Three Things You (Probably) Don't Know About Estate Planning

Posted on: 10 October 2019


Planning your will is a smart move no matter how old you are. Having a well-crafted will can help to make sure that your final wishes are carried out in a way that you are comfortable with, and it can help your survivors deal with the experience in a way that is easier and less stressful. Despite these benefits, many people put off creating their will or go into the process with unrealistic expectations. If you are ready to begin this journey, then arming yourself with knowledge is a great way to start. This article will help to set you on your way by explaining three little known facts and misconceptions about estate planning.

Probate Is Largely Unavoidable

Many people believe that they can spare their families the trouble of probate court by constructing a will. Unfortunately, this is a misconception that stems from a misunderstanding of what probate court is and how it functions. The goal of the probate process is to distribute your assets according to your wishes while also paying all debts inasmuch is as possible. Your will is not separate from the process, but rather the document that guides it. In essence, your will is the playbook that your executor will use to carry out your wishes.

You Can't Fully Cut People Out

The vengeful billionaire that cuts off unwanted children or hated spouses is a universal media trope, but the reality is significantly more complicated. When you are constructing your will, you are allowed to determine how your assets will be distributed. The family members that you choose to disinherit can challenge your will in court, however, and this is a fight that you are not guaranteed to win from the great beyond. If you genuinely wish to disinherit someone, it often has to be done carefully and with the knowledge that your decision may not hold up in court.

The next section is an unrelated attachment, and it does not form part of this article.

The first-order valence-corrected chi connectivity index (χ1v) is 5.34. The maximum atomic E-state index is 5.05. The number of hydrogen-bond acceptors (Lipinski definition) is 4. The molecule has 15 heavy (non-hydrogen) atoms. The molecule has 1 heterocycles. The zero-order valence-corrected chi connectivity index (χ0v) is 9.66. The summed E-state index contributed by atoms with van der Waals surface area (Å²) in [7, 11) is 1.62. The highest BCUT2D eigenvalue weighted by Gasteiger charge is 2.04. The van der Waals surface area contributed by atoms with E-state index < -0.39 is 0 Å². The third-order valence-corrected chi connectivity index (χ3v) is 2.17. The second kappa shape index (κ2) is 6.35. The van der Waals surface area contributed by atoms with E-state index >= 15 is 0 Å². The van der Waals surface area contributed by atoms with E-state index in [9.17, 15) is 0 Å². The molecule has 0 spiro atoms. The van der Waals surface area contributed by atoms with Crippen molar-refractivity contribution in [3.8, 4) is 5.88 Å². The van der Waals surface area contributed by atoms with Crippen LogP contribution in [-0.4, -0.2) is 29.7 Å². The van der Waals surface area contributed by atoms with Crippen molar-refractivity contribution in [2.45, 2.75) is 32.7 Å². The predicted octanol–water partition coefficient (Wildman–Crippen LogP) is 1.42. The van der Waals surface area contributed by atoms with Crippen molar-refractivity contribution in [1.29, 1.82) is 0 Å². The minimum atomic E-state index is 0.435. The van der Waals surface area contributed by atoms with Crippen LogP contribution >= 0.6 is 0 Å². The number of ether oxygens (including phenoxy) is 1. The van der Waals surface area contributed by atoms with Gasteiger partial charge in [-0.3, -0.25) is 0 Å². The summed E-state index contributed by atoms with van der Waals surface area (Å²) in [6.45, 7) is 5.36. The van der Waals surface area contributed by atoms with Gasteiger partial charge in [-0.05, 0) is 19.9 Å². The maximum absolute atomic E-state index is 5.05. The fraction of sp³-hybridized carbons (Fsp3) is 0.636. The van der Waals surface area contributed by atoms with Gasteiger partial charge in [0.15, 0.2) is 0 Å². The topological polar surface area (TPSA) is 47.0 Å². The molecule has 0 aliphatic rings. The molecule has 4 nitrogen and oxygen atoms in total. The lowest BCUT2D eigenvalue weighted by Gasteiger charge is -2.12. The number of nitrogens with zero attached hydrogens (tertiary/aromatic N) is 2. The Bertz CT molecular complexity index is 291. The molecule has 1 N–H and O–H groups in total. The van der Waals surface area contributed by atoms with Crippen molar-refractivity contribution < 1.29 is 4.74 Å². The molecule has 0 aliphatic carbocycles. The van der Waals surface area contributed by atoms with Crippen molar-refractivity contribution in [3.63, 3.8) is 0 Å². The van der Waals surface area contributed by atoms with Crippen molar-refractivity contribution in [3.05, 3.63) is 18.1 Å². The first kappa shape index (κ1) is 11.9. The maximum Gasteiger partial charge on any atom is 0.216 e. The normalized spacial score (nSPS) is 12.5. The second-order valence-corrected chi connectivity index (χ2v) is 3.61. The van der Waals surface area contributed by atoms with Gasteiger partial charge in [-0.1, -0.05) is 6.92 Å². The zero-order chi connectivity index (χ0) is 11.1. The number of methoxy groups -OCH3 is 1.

You Can Get Pretty Weird

By now, you may be feeling that your will doesn't give you nearly as much control as you were hoping. Fortunately, this isn't the case. There have, in fact, been some exceptionally odd wills produced over the years. Your will is one of the final documents that will survive you, so there is no harm in allowing your sense of humor or other quirks to escape the grave. As with disinheritance, it is worth keeping in mind that beneficiaries can choose to challenge your will in court. The potential for a challenge means that you should express unusual wishes carefully, but it does not mean that they must be left out.

Hopefully you can see that, while incredibly important, a will still has limitations. Working with an attorney to help draft your will can be an excellent way to remove ambiguities and ultimately ease any difficulties your survivors may face. Likewise, a skilled probate attorney will likely still be required after your passing to help your family members fully carry out your wishes (no matter how strange). Contact a company like the Law Offices of Wayne A. Pederson in order to learn more.